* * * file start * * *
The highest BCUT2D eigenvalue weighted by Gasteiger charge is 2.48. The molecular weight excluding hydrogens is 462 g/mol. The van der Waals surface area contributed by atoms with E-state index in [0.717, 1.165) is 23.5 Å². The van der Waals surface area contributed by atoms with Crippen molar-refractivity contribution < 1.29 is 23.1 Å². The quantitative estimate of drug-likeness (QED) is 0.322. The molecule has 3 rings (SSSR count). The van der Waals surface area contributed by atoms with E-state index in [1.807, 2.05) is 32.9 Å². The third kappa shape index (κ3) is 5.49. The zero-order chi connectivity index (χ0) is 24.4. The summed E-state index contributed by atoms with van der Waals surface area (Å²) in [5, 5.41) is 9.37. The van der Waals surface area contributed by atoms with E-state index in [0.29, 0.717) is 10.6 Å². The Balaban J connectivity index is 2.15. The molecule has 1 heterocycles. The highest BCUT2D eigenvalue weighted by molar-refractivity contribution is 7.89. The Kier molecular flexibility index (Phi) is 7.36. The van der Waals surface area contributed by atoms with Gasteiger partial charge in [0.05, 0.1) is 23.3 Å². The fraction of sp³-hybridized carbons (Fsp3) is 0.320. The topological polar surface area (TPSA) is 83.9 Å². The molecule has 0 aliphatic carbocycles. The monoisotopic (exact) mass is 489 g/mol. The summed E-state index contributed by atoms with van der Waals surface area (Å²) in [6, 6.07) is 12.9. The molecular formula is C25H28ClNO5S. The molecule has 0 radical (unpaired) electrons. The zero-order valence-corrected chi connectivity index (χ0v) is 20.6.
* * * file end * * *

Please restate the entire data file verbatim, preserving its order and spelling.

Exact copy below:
The highest BCUT2D eigenvalue weighted by Gasteiger charge is 2.48. The molecular weight excluding hydrogens is 462 g/mol. The van der Waals surface area contributed by atoms with E-state index in [0.717, 1.165) is 23.5 Å². The van der Waals surface area contributed by atoms with Crippen molar-refractivity contribution < 1.29 is 23.1 Å². The quantitative estimate of drug-likeness (QED) is 0.322. The molecule has 3 rings (SSSR count). The van der Waals surface area contributed by atoms with E-state index in [1.807, 2.05) is 32.9 Å². The third kappa shape index (κ3) is 5.49. The zero-order chi connectivity index (χ0) is 24.4. The summed E-state index contributed by atoms with van der Waals surface area (Å²) in [5, 5.41) is 9.37. The van der Waals surface area contributed by atoms with E-state index in [0.29, 0.717) is 10.6 Å². The Balaban J connectivity index is 2.15. The molecule has 1 heterocycles. The highest BCUT2D eigenvalue weighted by molar-refractivity contribution is 7.89. The Kier molecular flexibility index (Phi) is 7.36. The van der Waals surface area contributed by atoms with Gasteiger partial charge in [0.05, 0.1) is 23.3 Å². The fraction of sp³-hybridized carbons (Fsp3) is 0.320. The topological polar surface area (TPSA) is 83.9 Å². The molecule has 0 aliphatic carbocycles. The monoisotopic (exact) mass is 489 g/mol. The summed E-state index contributed by atoms with van der Waals surface area (Å²) in [6, 6.07) is 12.9. The molecular formula is C25H28ClNO5S. The molecule has 0 radical (unpaired) electrons. The zero-order valence-corrected chi connectivity index (χ0v) is 20.6.